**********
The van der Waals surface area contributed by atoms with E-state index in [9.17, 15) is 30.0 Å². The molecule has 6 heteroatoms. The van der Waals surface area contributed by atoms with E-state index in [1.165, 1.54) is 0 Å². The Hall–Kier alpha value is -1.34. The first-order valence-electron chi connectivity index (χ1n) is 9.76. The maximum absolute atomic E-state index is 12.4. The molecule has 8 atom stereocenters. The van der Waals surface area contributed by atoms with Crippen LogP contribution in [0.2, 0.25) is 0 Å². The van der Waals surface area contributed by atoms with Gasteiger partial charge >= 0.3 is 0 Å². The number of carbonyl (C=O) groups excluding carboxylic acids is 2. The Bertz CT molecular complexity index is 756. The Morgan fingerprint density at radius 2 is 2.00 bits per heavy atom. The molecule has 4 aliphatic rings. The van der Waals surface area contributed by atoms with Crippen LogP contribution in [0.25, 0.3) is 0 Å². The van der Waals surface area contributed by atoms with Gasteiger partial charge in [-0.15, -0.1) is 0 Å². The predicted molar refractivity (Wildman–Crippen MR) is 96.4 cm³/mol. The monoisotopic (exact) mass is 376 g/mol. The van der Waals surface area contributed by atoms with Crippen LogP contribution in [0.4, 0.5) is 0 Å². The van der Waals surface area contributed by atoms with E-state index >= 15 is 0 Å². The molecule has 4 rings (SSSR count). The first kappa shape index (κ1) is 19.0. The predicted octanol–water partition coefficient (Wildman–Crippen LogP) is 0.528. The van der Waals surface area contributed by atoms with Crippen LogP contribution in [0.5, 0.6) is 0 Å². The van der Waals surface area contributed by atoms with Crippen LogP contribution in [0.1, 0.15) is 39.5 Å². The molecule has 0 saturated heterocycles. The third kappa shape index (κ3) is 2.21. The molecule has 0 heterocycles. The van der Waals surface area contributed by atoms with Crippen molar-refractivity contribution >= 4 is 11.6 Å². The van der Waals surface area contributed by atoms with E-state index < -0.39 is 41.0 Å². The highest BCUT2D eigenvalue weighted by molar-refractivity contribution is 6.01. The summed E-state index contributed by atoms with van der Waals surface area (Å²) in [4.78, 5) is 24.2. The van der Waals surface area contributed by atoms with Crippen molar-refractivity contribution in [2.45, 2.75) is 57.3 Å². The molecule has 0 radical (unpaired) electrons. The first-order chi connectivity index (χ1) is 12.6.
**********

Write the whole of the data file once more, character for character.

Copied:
The van der Waals surface area contributed by atoms with E-state index in [9.17, 15) is 30.0 Å². The molecule has 6 heteroatoms. The van der Waals surface area contributed by atoms with E-state index in [1.165, 1.54) is 0 Å². The Hall–Kier alpha value is -1.34. The first-order valence-electron chi connectivity index (χ1n) is 9.76. The maximum absolute atomic E-state index is 12.4. The molecule has 8 atom stereocenters. The van der Waals surface area contributed by atoms with Crippen LogP contribution in [0.2, 0.25) is 0 Å². The van der Waals surface area contributed by atoms with Gasteiger partial charge >= 0.3 is 0 Å². The number of carbonyl (C=O) groups excluding carboxylic acids is 2. The Bertz CT molecular complexity index is 756. The Morgan fingerprint density at radius 2 is 2.00 bits per heavy atom. The molecule has 4 aliphatic rings. The van der Waals surface area contributed by atoms with Crippen LogP contribution in [0.25, 0.3) is 0 Å². The van der Waals surface area contributed by atoms with Gasteiger partial charge in [-0.15, -0.1) is 0 Å². The predicted molar refractivity (Wildman–Crippen MR) is 96.4 cm³/mol. The monoisotopic (exact) mass is 376 g/mol. The van der Waals surface area contributed by atoms with Crippen LogP contribution in [0.4, 0.5) is 0 Å². The van der Waals surface area contributed by atoms with E-state index >= 15 is 0 Å². The molecule has 4 rings (SSSR count). The first kappa shape index (κ1) is 19.0. The predicted octanol–water partition coefficient (Wildman–Crippen LogP) is 0.528. The van der Waals surface area contributed by atoms with Crippen LogP contribution in [0.5, 0.6) is 0 Å². The van der Waals surface area contributed by atoms with Crippen LogP contribution in [0.1, 0.15) is 39.5 Å². The molecule has 0 saturated heterocycles. The third kappa shape index (κ3) is 2.21. The molecule has 0 heterocycles. The van der Waals surface area contributed by atoms with Crippen molar-refractivity contribution >= 4 is 11.6 Å². The van der Waals surface area contributed by atoms with E-state index < -0.39 is 41.0 Å². The highest BCUT2D eigenvalue weighted by molar-refractivity contribution is 6.01. The summed E-state index contributed by atoms with van der Waals surface area (Å²) in [4.78, 5) is 24.2. The van der Waals surface area contributed by atoms with Crippen molar-refractivity contribution in [2.45, 2.75) is 57.3 Å². The molecule has 0 radical (unpaired) electrons. The first-order chi connectivity index (χ1) is 12.6.